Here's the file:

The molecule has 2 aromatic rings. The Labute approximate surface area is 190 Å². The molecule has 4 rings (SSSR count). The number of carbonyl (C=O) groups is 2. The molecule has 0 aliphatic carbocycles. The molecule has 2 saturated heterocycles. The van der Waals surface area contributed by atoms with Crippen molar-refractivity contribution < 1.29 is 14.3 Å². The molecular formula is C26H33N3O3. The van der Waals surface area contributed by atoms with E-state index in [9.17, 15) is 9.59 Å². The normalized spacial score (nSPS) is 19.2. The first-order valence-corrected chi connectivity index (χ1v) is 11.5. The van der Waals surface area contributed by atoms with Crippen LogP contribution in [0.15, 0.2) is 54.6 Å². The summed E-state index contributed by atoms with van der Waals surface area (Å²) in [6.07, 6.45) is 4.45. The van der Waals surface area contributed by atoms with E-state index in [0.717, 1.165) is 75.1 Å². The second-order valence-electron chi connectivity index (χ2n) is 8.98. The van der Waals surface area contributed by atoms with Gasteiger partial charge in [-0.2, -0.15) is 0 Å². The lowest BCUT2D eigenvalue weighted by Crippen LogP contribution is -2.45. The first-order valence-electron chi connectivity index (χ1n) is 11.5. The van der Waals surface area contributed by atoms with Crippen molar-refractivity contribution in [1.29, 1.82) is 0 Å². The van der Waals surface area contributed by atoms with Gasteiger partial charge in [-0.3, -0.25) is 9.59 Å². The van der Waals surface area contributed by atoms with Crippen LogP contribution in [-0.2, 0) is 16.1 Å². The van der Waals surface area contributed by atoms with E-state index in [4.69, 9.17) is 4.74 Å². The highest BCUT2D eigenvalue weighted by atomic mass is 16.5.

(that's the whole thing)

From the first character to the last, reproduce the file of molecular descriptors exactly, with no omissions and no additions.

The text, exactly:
The molecule has 2 aromatic rings. The Labute approximate surface area is 190 Å². The molecule has 4 rings (SSSR count). The number of carbonyl (C=O) groups is 2. The molecule has 0 aliphatic carbocycles. The molecule has 2 saturated heterocycles. The van der Waals surface area contributed by atoms with Crippen molar-refractivity contribution < 1.29 is 14.3 Å². The molecular formula is C26H33N3O3. The van der Waals surface area contributed by atoms with E-state index in [9.17, 15) is 9.59 Å². The normalized spacial score (nSPS) is 19.2. The first-order valence-corrected chi connectivity index (χ1v) is 11.5. The van der Waals surface area contributed by atoms with Crippen LogP contribution in [0.15, 0.2) is 54.6 Å². The summed E-state index contributed by atoms with van der Waals surface area (Å²) in [6.07, 6.45) is 4.45. The van der Waals surface area contributed by atoms with E-state index in [0.717, 1.165) is 75.1 Å². The second-order valence-electron chi connectivity index (χ2n) is 8.98. The van der Waals surface area contributed by atoms with Gasteiger partial charge in [-0.2, -0.15) is 0 Å². The lowest BCUT2D eigenvalue weighted by Crippen LogP contribution is -2.45. The first-order valence-electron chi connectivity index (χ1n) is 11.5. The van der Waals surface area contributed by atoms with Crippen molar-refractivity contribution in [1.29, 1.82) is 0 Å². The van der Waals surface area contributed by atoms with Gasteiger partial charge in [-0.3, -0.25) is 9.59 Å². The van der Waals surface area contributed by atoms with Crippen LogP contribution in [-0.2, 0) is 16.1 Å². The van der Waals surface area contributed by atoms with E-state index in [4.69, 9.17) is 4.74 Å². The highest BCUT2D eigenvalue weighted by atomic mass is 16.5.